Ashley Burke may have to wait to put her sociology degree to work, but she can still use what she learned in her four years at Gonzaga University.
The recent GU graduate from North Vancouver, British Columbia, is headed for Izmir, Turkey, next week to participate in the World University Games as a member of the Canadian Women’s Basketball Development National Team.
“I’ve never been to Europe,” Burke said. “It should be a good experience.”
The University Games run Aug. 11-21.
Gonzaga finished 28-4 last season, and Burke led the Bulldogs with 14.5 points and 5.8 rebounds per game while shooting 53.7 percent from the floor. The three-time All-West Coast Conference first-team selection completed her career ranked first in school history in field-goal percentage, third in rebounds and fourth in scoring.
After a freshman season that saw the Zags finish 11-18 (2-12 in the WCC), Burke’s career concluded with the school’s first national ranking and a record 23-game winning streak that stretched through a 14-0 conference season. The Bulldogs also made the postseason WNIT for the third time in school history and second year in a row, winning a home game against Brigham Young before losing at Southwest Missouri State.
“Gonzaga definitely prepared me for the opportunity,” Burke said. “I would not have had it without my teammates and (coaches). They gave me confidence and helped me with my game.”
Burke isn’t the only Bulldogs player representing Canada in international competition. Sophomore guard Pierre Marie Altidor-Cespedes made the Under-21 men’s team that will compete at U-21 FIBA World Championship in Argentina Aug. 5-14.
Burke, a 6-foot-1 forward, attended the combined Senior and Developmental tryouts at Wilfrid Laurier University in Waterloo, Ontario, earlier this month with hope of making the national team.
“I thought I had a good chance to make the (developmental) team and an outside chance at the national team because a lot of players retired,” she said.
“I just went for it.”
After the cuts for the national team, University Games coach Stu Jones, the coach at Wilfrid Laurier, made an initial cut to 15 players for his squad before paring the roster to 12.
Burke started one of two scrimmage games before the camp broke up on July 18.
“We had individual meetings and went over our roles,” Burke said. “He said I would definitely get some playing time. When we play against smaller, quicker lineups is when I’ll get to play a lot.”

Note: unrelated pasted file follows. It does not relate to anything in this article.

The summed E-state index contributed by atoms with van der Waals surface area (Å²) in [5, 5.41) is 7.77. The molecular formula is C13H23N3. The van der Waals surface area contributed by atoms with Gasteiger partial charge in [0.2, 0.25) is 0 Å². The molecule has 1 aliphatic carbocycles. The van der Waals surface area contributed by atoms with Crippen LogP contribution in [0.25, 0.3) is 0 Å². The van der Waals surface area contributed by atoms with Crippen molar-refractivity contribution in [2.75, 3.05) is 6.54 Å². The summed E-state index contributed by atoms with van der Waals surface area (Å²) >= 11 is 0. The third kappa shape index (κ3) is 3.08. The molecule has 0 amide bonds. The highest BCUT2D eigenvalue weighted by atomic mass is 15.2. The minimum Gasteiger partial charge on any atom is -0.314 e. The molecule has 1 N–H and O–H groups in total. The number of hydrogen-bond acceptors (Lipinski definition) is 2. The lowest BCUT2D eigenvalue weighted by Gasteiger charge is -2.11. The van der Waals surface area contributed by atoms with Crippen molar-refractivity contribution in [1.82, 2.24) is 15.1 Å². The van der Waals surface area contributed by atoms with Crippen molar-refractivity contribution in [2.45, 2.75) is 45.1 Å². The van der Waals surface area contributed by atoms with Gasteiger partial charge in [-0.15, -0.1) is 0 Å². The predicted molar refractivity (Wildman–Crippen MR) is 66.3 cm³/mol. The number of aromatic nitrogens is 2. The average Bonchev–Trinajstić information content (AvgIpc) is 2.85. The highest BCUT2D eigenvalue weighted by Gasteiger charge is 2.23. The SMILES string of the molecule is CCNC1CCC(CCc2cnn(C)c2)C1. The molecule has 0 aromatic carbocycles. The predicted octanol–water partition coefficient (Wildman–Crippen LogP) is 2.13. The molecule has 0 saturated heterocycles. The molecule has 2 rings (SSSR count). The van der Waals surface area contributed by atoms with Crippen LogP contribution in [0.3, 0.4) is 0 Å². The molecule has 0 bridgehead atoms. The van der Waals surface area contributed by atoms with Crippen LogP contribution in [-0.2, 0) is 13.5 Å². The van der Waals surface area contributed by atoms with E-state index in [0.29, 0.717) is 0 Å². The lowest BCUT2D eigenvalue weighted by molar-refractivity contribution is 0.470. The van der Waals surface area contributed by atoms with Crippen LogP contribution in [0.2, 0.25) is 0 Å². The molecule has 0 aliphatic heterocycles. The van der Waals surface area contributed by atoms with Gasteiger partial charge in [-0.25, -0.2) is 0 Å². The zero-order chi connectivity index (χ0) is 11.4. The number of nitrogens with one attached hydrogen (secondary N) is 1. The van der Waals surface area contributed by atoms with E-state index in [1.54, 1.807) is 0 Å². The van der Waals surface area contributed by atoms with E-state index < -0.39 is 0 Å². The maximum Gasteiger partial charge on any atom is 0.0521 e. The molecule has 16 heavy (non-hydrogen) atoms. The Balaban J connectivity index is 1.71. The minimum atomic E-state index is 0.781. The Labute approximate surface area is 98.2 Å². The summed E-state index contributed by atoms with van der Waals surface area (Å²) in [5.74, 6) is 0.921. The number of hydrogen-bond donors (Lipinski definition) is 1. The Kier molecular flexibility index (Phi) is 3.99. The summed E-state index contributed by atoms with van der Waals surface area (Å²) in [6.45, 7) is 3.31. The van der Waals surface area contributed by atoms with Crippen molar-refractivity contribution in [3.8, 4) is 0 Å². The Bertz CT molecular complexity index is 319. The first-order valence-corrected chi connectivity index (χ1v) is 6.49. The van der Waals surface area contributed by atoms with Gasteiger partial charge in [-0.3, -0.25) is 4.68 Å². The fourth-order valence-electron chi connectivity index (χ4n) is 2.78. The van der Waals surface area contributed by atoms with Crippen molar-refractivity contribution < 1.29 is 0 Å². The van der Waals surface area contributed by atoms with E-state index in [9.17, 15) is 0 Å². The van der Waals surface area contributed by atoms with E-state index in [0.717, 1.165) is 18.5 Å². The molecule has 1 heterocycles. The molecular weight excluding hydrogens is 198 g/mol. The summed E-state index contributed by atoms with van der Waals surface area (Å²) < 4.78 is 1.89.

Breanne Watson, a sophomore at Washington from Richmond, British Columbia, also made the team. The group leaves Vancouver next Wednesday and the team will head for Turkey to get acclimated to the conditions.
“I’m confident. I don’t have anything to lose, it will be a great experience,” Burke said. “It’s a good opportunity to play against some other good players. It should be exciting.”
Canada isn’t in the same pool as the United States team, which includes national player of the year Seimone Augustus from Louisiana State, Liz Shimek from Michigan State, and first-team All-Americans Monique Currie of Duke and Jessica Davenport of Ohio State.
Burke said her agent should know in the next couple of weeks if she has a spot to play in Europe next season.
She said GU teammate Shannon Mathews, the WCC Player of the Year, is in the same position, and Bulldogs teammate Delphine Lecoultre has returned to her native France to play.
“New Boise State coach Gordie Presnell has hired two GU assistants, J.R. Payne and Toriano Towns, to complete his staff.
Payne, a former player at Saint Mary’s, came to GU with Kelly Graves, her coach at the Moraga, Calif., school. She was the Bulldogs’ recruiting coordinator and coached perimeter players.
Towns, another Saint Mary’s graduate, was with Graves for three seasons before going to the University of Arizona, where he worked with posts and helped in recruiting and scouting.
Presnell, a native of Lapwai, Idaho, was the coach at Seattle Pacific for 18 years, compiling a record of 396-127. Last season the Falcons reached the NCAA Division II championship game.
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